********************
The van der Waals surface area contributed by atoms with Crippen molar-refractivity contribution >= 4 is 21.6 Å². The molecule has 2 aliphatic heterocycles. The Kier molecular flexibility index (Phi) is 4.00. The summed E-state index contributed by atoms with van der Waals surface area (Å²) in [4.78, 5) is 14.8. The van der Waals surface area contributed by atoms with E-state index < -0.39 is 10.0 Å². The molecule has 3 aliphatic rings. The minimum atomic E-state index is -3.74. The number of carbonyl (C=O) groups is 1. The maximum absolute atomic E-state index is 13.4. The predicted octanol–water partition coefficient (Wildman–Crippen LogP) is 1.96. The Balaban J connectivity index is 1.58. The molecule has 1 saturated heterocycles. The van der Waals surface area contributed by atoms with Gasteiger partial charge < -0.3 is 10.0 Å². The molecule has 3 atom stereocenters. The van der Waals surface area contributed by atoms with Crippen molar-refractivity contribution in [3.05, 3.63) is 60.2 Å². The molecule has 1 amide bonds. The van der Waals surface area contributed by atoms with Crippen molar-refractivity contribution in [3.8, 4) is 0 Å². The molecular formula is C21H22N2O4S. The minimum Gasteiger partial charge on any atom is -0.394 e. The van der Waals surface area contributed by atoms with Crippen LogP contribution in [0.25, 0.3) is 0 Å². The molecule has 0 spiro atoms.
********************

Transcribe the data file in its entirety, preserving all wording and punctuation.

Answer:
The van der Waals surface area contributed by atoms with Crippen molar-refractivity contribution >= 4 is 21.6 Å². The molecule has 2 aliphatic heterocycles. The Kier molecular flexibility index (Phi) is 4.00. The summed E-state index contributed by atoms with van der Waals surface area (Å²) in [4.78, 5) is 14.8. The van der Waals surface area contributed by atoms with E-state index < -0.39 is 10.0 Å². The molecule has 3 aliphatic rings. The minimum atomic E-state index is -3.74. The number of carbonyl (C=O) groups is 1. The maximum absolute atomic E-state index is 13.4. The predicted octanol–water partition coefficient (Wildman–Crippen LogP) is 1.96. The Balaban J connectivity index is 1.58. The molecule has 1 saturated heterocycles. The van der Waals surface area contributed by atoms with Gasteiger partial charge < -0.3 is 10.0 Å². The molecule has 3 atom stereocenters. The van der Waals surface area contributed by atoms with Crippen molar-refractivity contribution in [3.05, 3.63) is 60.2 Å². The molecule has 1 amide bonds. The van der Waals surface area contributed by atoms with Crippen molar-refractivity contribution in [3.8, 4) is 0 Å². The molecular formula is C21H22N2O4S. The minimum Gasteiger partial charge on any atom is -0.394 e. The van der Waals surface area contributed by atoms with Crippen LogP contribution in [0.25, 0.3) is 0 Å². The molecule has 0 spiro atoms.